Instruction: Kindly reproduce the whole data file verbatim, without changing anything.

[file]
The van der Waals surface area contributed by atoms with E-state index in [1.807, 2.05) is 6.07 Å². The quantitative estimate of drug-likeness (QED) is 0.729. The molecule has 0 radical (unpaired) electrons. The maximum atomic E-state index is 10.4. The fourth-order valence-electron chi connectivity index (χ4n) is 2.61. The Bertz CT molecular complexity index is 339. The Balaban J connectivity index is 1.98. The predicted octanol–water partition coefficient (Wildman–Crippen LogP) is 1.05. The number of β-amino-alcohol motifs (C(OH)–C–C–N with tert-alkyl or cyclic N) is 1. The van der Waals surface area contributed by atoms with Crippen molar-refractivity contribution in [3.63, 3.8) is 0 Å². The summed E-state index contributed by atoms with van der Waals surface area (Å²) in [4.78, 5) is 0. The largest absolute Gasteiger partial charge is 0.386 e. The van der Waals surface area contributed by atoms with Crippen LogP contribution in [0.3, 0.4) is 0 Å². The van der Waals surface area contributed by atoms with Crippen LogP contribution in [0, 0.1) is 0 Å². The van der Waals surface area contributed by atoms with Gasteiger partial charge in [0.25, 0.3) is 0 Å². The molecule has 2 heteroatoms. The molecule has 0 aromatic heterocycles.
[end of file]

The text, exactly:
The van der Waals surface area contributed by atoms with E-state index in [1.807, 2.05) is 6.07 Å². The quantitative estimate of drug-likeness (QED) is 0.729. The molecule has 0 radical (unpaired) electrons. The maximum atomic E-state index is 10.4. The fourth-order valence-electron chi connectivity index (χ4n) is 2.61. The Bertz CT molecular complexity index is 339. The Balaban J connectivity index is 1.98. The predicted octanol–water partition coefficient (Wildman–Crippen LogP) is 1.05. The number of β-amino-alcohol motifs (C(OH)–C–C–N with tert-alkyl or cyclic N) is 1. The van der Waals surface area contributed by atoms with Crippen molar-refractivity contribution in [3.63, 3.8) is 0 Å². The summed E-state index contributed by atoms with van der Waals surface area (Å²) in [4.78, 5) is 0. The largest absolute Gasteiger partial charge is 0.386 e. The van der Waals surface area contributed by atoms with Crippen LogP contribution in [0.3, 0.4) is 0 Å². The van der Waals surface area contributed by atoms with Crippen LogP contribution in [0, 0.1) is 0 Å². The van der Waals surface area contributed by atoms with Gasteiger partial charge in [0.25, 0.3) is 0 Å². The molecule has 2 heteroatoms. The molecule has 0 aromatic heterocycles.